Creating better content

bBrands must know themselves before they can create content that is meaningful.

Brands must know themselves before they can create content that is meaningful.

Brands must know themselves before they start to publish content.

Rebecca Lieb, Jessica Groopman, and Susan Etlinger of the Altimeter Group published “A Culture of Content,” A Best Practices Report. The report covers in detail how leading brands are creating a corporate ecosystem that encourages content development at every level of the organization. While many of their best practice recommendations were not new, one insight that stood out was that brands must know themselves before they can create content that is meaningful and helps to achieve business goals.

When brands decide to jump on the content bandwagon, they suddenly realize that an online presence can quickly overwhelm the resources dedicated to producing content. That’s why we see so much “me too” content from competing brands.

Brands that effectively deliver meaningful content share these three attributes:

  • They are the best at what they do, whether offering a product or service.
  • Everyone in the organization can articulate what makes their brand different from their competitors.
  • They listen to their customers and make the necessary changes, cultural or procedural, to enhance the brand experience.

In today’s always-on media environment, brands can feel pressured to produce content that doesn’t meet strategic criteria for being published. Leading brands have solved this problem by asking these simple questions:

  • Does this content warrant the resources necessary to produce it?
  • Will this content produce a rate of return equal to or greater than a paid media insertion?
  • Does the content solve a customer’s problem or concern?
  • Will the content support the mosaic of the overall brand story?
  • What is the shelf life of the content?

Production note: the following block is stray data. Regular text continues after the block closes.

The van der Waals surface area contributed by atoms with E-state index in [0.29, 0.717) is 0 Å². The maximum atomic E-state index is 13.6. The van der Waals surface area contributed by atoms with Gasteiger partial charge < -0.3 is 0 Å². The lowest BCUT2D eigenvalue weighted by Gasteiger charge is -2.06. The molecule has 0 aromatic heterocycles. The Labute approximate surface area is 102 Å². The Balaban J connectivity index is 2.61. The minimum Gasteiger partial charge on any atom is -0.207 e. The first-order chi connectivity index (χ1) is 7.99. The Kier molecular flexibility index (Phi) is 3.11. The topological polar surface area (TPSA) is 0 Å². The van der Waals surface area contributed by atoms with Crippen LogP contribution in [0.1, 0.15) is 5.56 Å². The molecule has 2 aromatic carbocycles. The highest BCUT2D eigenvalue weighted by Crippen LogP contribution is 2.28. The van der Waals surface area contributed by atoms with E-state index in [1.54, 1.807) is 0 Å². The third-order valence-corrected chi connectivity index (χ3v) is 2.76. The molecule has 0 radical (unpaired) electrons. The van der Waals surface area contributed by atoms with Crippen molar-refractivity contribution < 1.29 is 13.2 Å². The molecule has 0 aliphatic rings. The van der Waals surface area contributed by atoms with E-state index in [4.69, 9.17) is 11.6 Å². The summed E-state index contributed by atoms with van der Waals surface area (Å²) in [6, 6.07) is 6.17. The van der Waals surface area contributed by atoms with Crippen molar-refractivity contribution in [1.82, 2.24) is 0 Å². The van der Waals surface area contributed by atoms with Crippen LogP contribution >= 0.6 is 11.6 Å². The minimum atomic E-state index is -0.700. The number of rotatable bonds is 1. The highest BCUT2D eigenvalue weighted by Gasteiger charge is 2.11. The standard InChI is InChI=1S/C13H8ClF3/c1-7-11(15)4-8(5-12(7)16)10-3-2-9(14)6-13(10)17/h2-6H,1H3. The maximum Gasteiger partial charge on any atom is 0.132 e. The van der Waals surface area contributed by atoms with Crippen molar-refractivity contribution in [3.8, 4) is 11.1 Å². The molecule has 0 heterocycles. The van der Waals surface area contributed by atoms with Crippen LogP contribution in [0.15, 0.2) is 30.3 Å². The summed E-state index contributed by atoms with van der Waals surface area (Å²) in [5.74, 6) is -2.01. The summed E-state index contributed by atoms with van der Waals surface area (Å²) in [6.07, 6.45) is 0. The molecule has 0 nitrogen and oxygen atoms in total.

In the not-too-distant past, great brands — B-to-B and B-to-C — knew their DNA. They knew their history, where their value systems came from, and valued the inherent creativity of their employees. This was evident in their marketing and confirmed by their market share.

Today, these same traits are needed to produce content because now in the omni-channel media environment, content is becoming the face brand across every customer experience.

To download a copy of the Altimeter report, “A Culture of Content” click here.

Additional articles you may find of interest on this topic:

What’s your brand’s point-of-view?

Connecting decision makers with your brand

Finding your voice

Please leave your comments or thoughts below.

Why Business-to-Business Marketing is Transforming to People-to-People Marketing

In 1958 McGraw-Hill published the famous “man in the chair ad.” This iconic image served as the rallying cry for decades of business-to-business marketing.

In 1958 McGraw-Hill published the famous “man in the chair ad.” This iconic image served as the rallying cry for decades of business-to-business marketing.

Remember studying “Mass Communications” in college? Mass communications was born out of the industrial revolution when manufacturers learned to make lots of the same thing via the assembly line. Henry Ford’s Rouge Factory was the model of efficiency, producing at times more than 1000 cars a day for a growing country. The assembly line concept also caught on with marketers.

This was due to the fact that the few media networks — broadcast and print — were large and expensive to staff and maintain. Networks could deliver the demographics that marketers were after and make it relatively efficient. All marketers had to do was to place advertisements with the assurance that their intended target audience would eventually be exposed to their brand messaging.

Under this model, the company controlled the time and place for customer communications. In addition, there were limited channels in which customers could express their opinion of the company’s products and services.

Enter People-to-People Marketing